X immediately flew in a passion at the idea of such indignity, and declared it preposterous to expect him to mount a ladder of that sort; he said he would rather return to town. The young peasant who was holding the ladder below kept assuring him that it was entirely safe, and another peasant who, attracted by the talk, had come to the opening into the loft, also took hold of the ladder, and shouted— “Come up, Signore, don`t be afraid! It`s strong.”

Being younger, and accustomed to feats of mountain climbing, besides being urged on by curiosity, I determined upon the ascent, and moving cautiously, succeeded in reaching the loft without mishap. X, emboldened by my success, finally changed his mind and followed.

In the loft was a miserable and filthy straw bed, and lying upon it was an old man in rags, with features like wrinkled parchment, one eye entirely closed, and the other almost devoid of life. Though he breathed with difficulty, he did not appear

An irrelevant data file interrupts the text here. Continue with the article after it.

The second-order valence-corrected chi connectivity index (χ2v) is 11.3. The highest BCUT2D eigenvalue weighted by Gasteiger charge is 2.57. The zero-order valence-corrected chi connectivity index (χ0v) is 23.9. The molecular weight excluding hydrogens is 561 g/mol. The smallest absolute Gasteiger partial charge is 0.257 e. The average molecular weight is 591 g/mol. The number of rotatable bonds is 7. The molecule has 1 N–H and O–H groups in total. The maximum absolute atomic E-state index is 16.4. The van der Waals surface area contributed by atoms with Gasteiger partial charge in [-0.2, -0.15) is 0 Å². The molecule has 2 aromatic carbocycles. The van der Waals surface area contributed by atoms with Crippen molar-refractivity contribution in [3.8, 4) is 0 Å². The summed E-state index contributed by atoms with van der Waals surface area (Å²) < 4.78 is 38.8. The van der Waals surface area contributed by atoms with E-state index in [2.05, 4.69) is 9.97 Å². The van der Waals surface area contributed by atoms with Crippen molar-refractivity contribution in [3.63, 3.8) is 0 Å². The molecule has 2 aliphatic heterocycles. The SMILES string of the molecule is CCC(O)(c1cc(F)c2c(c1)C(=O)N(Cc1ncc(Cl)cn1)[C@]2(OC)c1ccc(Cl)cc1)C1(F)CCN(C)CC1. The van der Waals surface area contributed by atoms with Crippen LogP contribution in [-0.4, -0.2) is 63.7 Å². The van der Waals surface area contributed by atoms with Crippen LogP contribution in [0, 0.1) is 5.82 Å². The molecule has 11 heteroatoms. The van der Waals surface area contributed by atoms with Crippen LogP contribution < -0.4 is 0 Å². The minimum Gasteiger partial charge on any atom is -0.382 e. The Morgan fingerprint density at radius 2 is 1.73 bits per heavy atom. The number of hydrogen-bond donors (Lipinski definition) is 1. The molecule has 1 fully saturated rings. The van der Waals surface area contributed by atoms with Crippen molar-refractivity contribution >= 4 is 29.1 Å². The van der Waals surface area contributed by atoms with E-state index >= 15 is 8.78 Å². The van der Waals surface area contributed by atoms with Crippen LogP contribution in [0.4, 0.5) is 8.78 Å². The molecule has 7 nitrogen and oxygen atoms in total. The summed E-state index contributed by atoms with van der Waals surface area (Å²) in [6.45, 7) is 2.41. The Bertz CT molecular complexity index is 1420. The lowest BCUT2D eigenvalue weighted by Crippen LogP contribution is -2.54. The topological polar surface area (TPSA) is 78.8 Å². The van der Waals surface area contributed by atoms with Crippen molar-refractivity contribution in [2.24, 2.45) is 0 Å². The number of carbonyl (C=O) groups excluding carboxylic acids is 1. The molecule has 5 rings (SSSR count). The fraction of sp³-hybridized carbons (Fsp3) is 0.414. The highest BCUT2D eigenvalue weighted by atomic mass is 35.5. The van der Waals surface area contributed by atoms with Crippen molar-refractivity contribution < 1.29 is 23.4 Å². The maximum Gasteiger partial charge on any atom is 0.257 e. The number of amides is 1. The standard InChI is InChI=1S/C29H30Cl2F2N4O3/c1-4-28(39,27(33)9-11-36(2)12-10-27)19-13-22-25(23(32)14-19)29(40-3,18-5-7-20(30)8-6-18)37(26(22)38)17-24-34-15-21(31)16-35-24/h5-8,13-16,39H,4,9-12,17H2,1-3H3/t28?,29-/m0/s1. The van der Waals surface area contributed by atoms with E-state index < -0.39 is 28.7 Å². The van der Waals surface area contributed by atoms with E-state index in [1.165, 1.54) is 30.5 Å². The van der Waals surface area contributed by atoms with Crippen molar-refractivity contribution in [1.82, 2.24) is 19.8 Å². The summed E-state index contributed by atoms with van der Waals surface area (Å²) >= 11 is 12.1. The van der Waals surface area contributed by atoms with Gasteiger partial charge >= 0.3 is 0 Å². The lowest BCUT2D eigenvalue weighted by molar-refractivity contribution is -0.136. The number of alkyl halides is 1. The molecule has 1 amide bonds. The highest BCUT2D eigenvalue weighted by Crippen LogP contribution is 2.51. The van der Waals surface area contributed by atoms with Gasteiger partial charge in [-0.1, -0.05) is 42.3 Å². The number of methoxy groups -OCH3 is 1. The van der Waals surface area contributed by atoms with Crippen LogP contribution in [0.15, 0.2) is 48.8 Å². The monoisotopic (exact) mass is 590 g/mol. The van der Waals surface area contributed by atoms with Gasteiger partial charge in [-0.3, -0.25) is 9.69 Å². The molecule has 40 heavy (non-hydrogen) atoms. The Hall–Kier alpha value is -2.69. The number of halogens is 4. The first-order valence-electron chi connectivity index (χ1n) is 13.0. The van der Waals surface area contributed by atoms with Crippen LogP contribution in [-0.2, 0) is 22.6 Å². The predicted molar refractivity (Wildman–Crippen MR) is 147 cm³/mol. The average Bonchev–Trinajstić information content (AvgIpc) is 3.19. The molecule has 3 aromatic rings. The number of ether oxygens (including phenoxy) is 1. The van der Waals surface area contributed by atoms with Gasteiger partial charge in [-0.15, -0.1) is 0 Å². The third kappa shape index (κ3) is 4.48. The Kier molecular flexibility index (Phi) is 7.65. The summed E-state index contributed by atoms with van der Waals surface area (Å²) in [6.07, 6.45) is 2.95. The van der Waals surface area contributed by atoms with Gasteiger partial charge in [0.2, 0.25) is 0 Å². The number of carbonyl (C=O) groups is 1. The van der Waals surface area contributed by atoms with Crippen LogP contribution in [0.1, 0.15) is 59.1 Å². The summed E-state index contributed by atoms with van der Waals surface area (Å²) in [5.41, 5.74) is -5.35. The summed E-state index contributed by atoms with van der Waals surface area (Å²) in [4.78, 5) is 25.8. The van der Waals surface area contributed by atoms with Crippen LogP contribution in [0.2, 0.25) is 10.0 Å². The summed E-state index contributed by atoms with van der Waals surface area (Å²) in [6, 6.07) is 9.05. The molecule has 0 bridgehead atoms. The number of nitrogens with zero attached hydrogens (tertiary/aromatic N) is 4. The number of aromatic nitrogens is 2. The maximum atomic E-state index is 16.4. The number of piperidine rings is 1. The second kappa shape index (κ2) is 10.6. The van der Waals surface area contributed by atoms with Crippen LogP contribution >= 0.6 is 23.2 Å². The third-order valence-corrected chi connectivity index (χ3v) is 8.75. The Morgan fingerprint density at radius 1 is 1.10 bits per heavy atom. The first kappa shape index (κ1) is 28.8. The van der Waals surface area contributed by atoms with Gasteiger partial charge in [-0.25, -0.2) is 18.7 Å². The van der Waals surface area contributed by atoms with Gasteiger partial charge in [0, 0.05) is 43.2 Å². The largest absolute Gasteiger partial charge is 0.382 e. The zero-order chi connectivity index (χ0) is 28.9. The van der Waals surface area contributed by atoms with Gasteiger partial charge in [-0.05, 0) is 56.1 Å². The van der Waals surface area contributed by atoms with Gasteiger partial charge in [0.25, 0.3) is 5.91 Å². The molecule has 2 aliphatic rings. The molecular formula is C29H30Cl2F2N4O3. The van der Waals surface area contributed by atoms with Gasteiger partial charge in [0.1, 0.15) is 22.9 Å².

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The Peasant`s Will part 1

The Peasant`s Will part 1

Antonio Fogazzaro (1842-1911)

Born at Vicenza in northern Italy, Fogazzaro led a very active life, both as senator and writer. Though he studied at first for the law, he was soon able to devote himself largely to writing. His novels (and in particular The Saint) brought him international fame. During his most prolific period he wrote a few volumes of exquisite short stories, among which one of the best is The Peasant`s Will. It is wholly representative of this writer`s art, serene, sympathetic, natural.

The present version is translated by Walter Brooks, and is reprinted from his volume, Retold in English. Copyright, 1905, by Brentano s, by whose permission it is here included.

The Peasant`s Will

In my earlier days I was the assistant of Lawyer X, of Vincenza, when one day in August, about ten o`clock in the morning, a young peasant of Rettorgole came into the office and begged the lawyer to go with him to his home for the purpose

Continue Reading